SENIOR COMPLIANCE and risk sources are concerned that the Federal Government’s new anti-money laundering regime will do little to disrupt terrorist financing.
While there is expected to be debate over the contents of the bill until the consultation phase ends in April, most observers agreed that it would be effective in lowering the amount of money laundered through the Australian financial system. There are, however, greater concerns over the perceived ‘tagging on’ of counter terrorist financing (CTF) measures to the anti-money laundering regime.
“The issue there is how effective is any program in combating terrorist financing?” said Anna Lenahan, a partner at law firm Allens Arthur Robinson. “There is a bit of skepticism over whether this kind of compliance program will be that effective in deterring terrorism financing.”
Experts accept that money laundering and terrorist financing are different activities with different motivations. “Yes, they are different in that AML is keeping the proceeds of crime out of your organisation, whereas CTF can be good money used to finance evil acts,” said Chris Cass, partner at Deloitte. Indeed, while the Government has expressed concerns that AML reform could send hot money into the underground banking system, those seeking to launder the proceeds of crime expect the same legal recourse as those making legitimate transactions.
However, the issue is not clear cut. While anecdotal evidence from the UK suggests its regime has not been overly successful in disrupting terrorist financing, its reforms were based on amendments to the Proceeds of Crime Act and came before the Financial Action Task Force’s 2003 40 recommendations on combating money laundering.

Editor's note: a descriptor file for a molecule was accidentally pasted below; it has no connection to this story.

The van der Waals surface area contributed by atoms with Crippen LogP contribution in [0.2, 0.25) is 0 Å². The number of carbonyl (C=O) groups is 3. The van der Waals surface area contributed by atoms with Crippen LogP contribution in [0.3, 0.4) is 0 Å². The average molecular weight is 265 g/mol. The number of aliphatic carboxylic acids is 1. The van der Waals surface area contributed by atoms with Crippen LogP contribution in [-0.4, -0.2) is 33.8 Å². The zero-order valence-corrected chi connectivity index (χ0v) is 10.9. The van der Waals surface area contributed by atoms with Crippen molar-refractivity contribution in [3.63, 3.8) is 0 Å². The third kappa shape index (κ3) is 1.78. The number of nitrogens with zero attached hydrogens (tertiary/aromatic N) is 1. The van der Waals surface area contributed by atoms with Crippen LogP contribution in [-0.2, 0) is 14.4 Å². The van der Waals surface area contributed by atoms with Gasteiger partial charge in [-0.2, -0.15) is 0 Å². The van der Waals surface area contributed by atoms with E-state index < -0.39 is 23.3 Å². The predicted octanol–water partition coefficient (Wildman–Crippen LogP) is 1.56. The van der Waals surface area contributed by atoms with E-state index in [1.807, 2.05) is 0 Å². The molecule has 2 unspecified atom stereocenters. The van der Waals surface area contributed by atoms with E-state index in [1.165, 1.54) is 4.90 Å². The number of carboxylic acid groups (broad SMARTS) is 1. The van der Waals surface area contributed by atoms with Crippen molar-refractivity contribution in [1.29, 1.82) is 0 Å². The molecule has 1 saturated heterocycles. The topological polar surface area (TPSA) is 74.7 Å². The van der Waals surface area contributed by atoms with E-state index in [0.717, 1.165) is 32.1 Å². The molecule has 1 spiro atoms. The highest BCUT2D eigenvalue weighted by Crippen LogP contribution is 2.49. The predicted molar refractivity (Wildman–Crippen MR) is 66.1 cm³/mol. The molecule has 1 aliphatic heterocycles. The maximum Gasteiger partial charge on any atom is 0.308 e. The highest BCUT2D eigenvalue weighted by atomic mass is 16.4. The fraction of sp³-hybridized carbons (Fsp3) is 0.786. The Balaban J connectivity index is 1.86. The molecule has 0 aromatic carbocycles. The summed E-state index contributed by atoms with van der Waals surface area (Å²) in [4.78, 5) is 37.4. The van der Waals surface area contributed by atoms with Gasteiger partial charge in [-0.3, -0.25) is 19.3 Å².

Another difference concerning terrorist financing and laundering the proceeds of crime is the amount of money involved. The largest ever terrorist attack on September 11 cost the New York economy around $50 billion; it cost just $500,000 to carry out.
While Australia has combined its AML reforms with counter terrorist financing reforms, many countries have not. “Most countries have not rolled CTF into AML law because CTF law is usually passed in panic parliamentary sessions and never has the timetable of an AML type bill,” said Cass.
Australia’s financial institutions are already required under the Suppression of Financing of Terrorism Act 2002 to monitor lists of proscribed persons and ensure they do not do business with known or suspected terrorists. Observers, however, said there has been a worrying lack of activity on that front.
“Of course the really worrying thing for Australia is the lack of effort put in by financial institutions into the Suppression of Financing of Terrorism Act 2002,” said one senior AML expert who asked not to be named. “Many financial institutions have not heard of this law which requires name checking of terrorist lists from the Department of Foreign Affairs and Trade whilst others are not doing name checks in a robust and consistent manner. This should be a concern to all of us and some pro-active regulatory oversight should help to rectify this risk issue.”
However, despite concerns over countering terrorist financing, observers said Australia would lead the way by combining AML and CTF. “There has been a lot of publicity in Australia about level of regulations and number of different regulators,” said one. “Bringing the CTF legislation and regulation into Austrac’s portfolio helps reduce this issue and of course Austrac already has a significant role around CTF reporting.”
Maintaining separate regulatory systems for AML and CTF would also up compliance costs considerably.
The draft Bill is currently subject to a consultation period which ends next month.
Stuart Fagg is Editor of Lawyers Weekly’s sister publication, Risk Management.
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